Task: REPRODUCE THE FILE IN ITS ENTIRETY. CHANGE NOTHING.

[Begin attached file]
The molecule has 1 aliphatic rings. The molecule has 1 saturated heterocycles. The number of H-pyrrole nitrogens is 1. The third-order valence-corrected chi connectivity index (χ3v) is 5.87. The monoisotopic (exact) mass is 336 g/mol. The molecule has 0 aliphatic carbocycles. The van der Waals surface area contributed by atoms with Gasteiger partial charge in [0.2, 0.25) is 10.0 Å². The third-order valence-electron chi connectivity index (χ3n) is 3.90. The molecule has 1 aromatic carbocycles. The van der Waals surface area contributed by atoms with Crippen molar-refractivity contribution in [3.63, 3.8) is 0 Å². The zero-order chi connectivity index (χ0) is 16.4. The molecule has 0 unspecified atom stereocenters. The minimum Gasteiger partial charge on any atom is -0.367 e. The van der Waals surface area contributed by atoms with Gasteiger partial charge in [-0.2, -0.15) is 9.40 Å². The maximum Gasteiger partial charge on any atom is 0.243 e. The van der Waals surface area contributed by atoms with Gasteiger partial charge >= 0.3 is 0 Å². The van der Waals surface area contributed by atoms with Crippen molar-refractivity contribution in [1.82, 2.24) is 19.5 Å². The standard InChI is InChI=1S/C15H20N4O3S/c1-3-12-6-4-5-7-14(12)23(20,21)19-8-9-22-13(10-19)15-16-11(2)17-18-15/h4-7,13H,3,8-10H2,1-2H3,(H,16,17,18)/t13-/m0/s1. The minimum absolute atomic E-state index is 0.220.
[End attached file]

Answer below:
The molecule has 1 aliphatic rings. The molecule has 1 saturated heterocycles. The number of H-pyrrole nitrogens is 1. The third-order valence-corrected chi connectivity index (χ3v) is 5.87. The monoisotopic (exact) mass is 336 g/mol. The molecule has 0 aliphatic carbocycles. The van der Waals surface area contributed by atoms with Gasteiger partial charge in [0.2, 0.25) is 10.0 Å². The third-order valence-electron chi connectivity index (χ3n) is 3.90. The molecule has 1 aromatic carbocycles. The van der Waals surface area contributed by atoms with Crippen molar-refractivity contribution in [3.63, 3.8) is 0 Å². The zero-order chi connectivity index (χ0) is 16.4. The molecule has 0 unspecified atom stereocenters. The minimum Gasteiger partial charge on any atom is -0.367 e. The van der Waals surface area contributed by atoms with Gasteiger partial charge in [-0.2, -0.15) is 9.40 Å². The maximum Gasteiger partial charge on any atom is 0.243 e. The van der Waals surface area contributed by atoms with Gasteiger partial charge >= 0.3 is 0 Å². The van der Waals surface area contributed by atoms with Crippen molar-refractivity contribution in [1.82, 2.24) is 19.5 Å². The standard InChI is InChI=1S/C15H20N4O3S/c1-3-12-6-4-5-7-14(12)23(20,21)19-8-9-22-13(10-19)15-16-11(2)17-18-15/h4-7,13H,3,8-10H2,1-2H3,(H,16,17,18)/t13-/m0/s1. The minimum absolute atomic E-state index is 0.220.